18 U.S.C. § 983(e)(1)(A).

         It is only required that the “notice [be] reasonably calculated, under all the circumstances, to apprise interested parties of the pendency of the action and afford them an opportunity to present their objections.” Mesa Valderrama, 417 F.3d at 1196-97 (citation omitted). And reasonable notice “requires only that the government attempt to provide actual notice; it does not require that the government demonstrate that it was successful in providing actual notice.” Id.

         Notice of the seizure and intent to forfeit was published on the website forfeiture.gov from May 11, 2018 through June 9, 2018 (Dkt. 37 at 2, Attachment B). And a notice of forfeiture was sent to Defendant at his residence by certified mail, return receipt requested (Attachment B). The certified mail notice was accepted and signed for by an unknown individual at Defendant's residence. Before mailing the notice, Customs and Border Protection confirmed through the Lake County Jail, where he had been held, that he had been released on February 8, 2018 (Attachment C). The website was in error, however, as he had been released to the U.S. Marshal.[4]

         I find that Customs and Border Protection, took reasonable steps to provide Defendant with notice, as evidenced by the certified mail notice it sent to his residence. The Lake County Jail's error does not mitigate against that reasonable effort. As noted, all that was required was an attempt to provide notice, not that the Government was successful in providing notice. Mesa Valderrama, 417 F.3d at 1196-97.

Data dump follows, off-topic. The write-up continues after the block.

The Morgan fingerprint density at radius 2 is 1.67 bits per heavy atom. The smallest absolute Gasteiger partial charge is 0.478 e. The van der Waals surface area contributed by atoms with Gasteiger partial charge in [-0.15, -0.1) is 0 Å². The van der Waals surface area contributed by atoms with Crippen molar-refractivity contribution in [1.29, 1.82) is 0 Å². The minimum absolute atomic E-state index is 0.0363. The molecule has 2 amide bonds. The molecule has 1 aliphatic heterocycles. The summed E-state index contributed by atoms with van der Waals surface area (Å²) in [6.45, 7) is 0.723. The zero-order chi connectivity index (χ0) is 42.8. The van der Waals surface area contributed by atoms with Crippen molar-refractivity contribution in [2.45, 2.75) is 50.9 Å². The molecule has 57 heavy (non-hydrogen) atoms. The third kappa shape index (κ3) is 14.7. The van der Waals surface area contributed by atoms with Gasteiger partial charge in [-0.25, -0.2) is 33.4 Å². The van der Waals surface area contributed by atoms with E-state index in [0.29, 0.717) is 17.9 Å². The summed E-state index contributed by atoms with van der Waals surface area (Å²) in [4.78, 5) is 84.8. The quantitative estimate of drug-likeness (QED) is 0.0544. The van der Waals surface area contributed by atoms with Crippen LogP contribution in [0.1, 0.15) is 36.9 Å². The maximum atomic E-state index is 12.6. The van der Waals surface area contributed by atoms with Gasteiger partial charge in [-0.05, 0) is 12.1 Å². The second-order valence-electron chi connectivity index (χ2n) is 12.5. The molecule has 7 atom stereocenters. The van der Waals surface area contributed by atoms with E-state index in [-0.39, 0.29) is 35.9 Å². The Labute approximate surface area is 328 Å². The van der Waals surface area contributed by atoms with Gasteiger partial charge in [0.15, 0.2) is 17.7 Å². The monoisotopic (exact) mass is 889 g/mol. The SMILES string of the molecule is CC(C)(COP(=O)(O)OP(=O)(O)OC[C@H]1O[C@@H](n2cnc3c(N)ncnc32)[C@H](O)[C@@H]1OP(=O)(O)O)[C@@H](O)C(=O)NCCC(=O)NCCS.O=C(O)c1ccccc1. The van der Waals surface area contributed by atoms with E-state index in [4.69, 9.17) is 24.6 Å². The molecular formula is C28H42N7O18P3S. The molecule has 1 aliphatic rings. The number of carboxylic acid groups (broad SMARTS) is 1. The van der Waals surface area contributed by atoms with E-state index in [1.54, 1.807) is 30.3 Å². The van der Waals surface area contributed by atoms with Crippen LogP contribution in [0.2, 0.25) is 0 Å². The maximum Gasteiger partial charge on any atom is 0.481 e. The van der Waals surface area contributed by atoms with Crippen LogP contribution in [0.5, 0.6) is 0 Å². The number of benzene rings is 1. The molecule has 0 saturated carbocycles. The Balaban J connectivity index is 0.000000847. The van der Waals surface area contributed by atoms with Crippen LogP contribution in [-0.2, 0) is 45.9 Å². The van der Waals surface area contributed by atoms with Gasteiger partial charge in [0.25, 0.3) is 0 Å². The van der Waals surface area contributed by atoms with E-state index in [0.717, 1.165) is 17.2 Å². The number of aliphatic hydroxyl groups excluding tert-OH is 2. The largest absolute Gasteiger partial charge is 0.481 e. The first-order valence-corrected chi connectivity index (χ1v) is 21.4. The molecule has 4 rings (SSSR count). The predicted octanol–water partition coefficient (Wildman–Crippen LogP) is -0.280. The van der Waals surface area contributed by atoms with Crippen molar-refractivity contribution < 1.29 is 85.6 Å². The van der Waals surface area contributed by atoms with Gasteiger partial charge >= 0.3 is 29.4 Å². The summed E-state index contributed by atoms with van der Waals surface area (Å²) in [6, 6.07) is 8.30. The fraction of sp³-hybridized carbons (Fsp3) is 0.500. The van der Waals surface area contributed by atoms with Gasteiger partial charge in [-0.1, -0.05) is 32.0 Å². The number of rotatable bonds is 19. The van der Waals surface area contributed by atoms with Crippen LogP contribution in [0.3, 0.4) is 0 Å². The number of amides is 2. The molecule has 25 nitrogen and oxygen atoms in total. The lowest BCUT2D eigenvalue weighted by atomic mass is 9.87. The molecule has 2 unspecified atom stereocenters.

Moreover, Defendant knew from the forfeiture allegations in the Indictment that the funds and cell phone would be subject to forfeiture. And he was reminded of that when he pleaded guilty. (Dkt. 15 at 2) (“Additionally, the defendant must forfeit to the United States any and all assets and property, subject to forfeiture, pursuant to 21 U.S.C. § 853, as outlined in the Indictment.”). He therefore had reason to know that his property had been seized and sufficient notice of the forfeiture to file a timely claim. And by inference from his motion, he was aware that someone at his residence accepted the certified mail notice. One with actual notice of an administrative forfeiture cannot complain that he did not receive notice. See Whiting v. United States, 231 F.3d 70, 76 (1st Cir. 2000).

         Finally, while Defendant does not ask that the Court exercise its equitable jurisdiction, if he had asked, I would not. The following are considered in determining whether equitable jurisdiction is exercised: “(1) whether the government agents seized the property in callous disregard for the constitutional rights of the petitioner; (2) whether the petitioner has an individual interest in and need for the material he seeks to have returned; (3) whether the petitioner would be irreparably injured by denial of the return of property; (4) whether the petitioner has an adequate ...